areas in the Pennsylvania, West Virginia and Ken-
tucky coal fields.
Recent budget estimates show that Eisenhow-
er's nondefense spending this year will be high-

er than Truman's nondefense spending by about
half a billion dollars. This includes highways,
farm supports, veterans aid, housing, shipping
subsidies, medical aid, etc. Eisenhower's total
nonmilitary spending has now been upped about
a billion and a half dollars over his original bud-
get.
This has been gradual, and GOP strategists be-
lieve it will have some impact during the election
campaign.
-* * , ,
.'MENDES-FRANCE REFUTES WILEY
A LEXANDER WILEY, roly-poly chariman of the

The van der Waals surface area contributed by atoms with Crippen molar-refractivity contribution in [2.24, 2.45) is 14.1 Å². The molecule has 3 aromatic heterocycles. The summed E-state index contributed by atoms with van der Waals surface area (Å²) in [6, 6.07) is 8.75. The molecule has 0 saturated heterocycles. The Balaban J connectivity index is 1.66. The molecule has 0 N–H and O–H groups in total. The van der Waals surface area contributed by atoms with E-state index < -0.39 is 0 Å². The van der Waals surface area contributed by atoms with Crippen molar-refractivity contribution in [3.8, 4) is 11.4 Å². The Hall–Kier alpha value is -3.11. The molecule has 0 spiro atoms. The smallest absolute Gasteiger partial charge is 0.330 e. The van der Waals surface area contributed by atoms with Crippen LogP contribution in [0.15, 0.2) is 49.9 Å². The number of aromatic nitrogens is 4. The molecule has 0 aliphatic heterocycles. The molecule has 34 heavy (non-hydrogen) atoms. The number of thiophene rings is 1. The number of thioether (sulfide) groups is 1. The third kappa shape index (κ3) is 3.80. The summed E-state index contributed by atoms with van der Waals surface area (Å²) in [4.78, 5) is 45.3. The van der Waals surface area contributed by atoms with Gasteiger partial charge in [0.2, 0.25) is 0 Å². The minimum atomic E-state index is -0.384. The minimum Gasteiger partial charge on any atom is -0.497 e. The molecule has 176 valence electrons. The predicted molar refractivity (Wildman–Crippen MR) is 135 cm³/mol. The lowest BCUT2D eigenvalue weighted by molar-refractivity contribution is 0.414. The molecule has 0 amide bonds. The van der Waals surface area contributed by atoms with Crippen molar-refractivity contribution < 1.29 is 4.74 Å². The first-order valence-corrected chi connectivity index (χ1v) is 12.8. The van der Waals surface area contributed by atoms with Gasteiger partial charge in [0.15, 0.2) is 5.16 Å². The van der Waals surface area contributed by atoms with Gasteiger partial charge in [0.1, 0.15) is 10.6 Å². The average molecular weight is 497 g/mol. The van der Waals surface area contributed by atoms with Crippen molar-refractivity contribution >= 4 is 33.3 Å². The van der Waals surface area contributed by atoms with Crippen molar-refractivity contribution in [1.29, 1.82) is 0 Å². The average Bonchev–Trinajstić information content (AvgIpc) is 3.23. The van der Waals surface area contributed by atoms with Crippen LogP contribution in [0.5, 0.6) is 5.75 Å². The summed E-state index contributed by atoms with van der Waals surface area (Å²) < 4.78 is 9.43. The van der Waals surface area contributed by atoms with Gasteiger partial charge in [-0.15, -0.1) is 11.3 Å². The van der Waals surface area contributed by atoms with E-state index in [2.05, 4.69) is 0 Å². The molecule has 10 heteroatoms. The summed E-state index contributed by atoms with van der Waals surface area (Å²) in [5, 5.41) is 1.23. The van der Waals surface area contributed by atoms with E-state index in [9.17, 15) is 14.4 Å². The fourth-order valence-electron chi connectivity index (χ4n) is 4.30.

Senate Foreign Relations Committee who looks
more and more like a statesman compared with
another Senator from Wisconsin, had little time to
sightsee during his recent tour of Europe. He did,
however, manage to get one day off to visit his
relatives in Kongsberg, Norway, near Oslo.
The Wisconsin Republican, both of whose par-
ents were Norwegian immigrants, didn't know
any of his distant cousins, but he speaks Norwe-
gian, and a fine time was had by all. Instead of
the usual press photographs, a few family snap-
shots were taken, and Wiley was thankful for a
chance to stave off the diplomats and relax with
the family,
* * * *
ADENAUER IS OPTIMISTIC
SENATOR WILEY found Chancellor Konrad Ade-
nauer gay, cheerful and optimistic. When they
parted, Adenauer presented Mrs. Wiley with a
large German doll dressed in the garb of a black
forest peasant girl.
When the senior Senator from Wisconsin was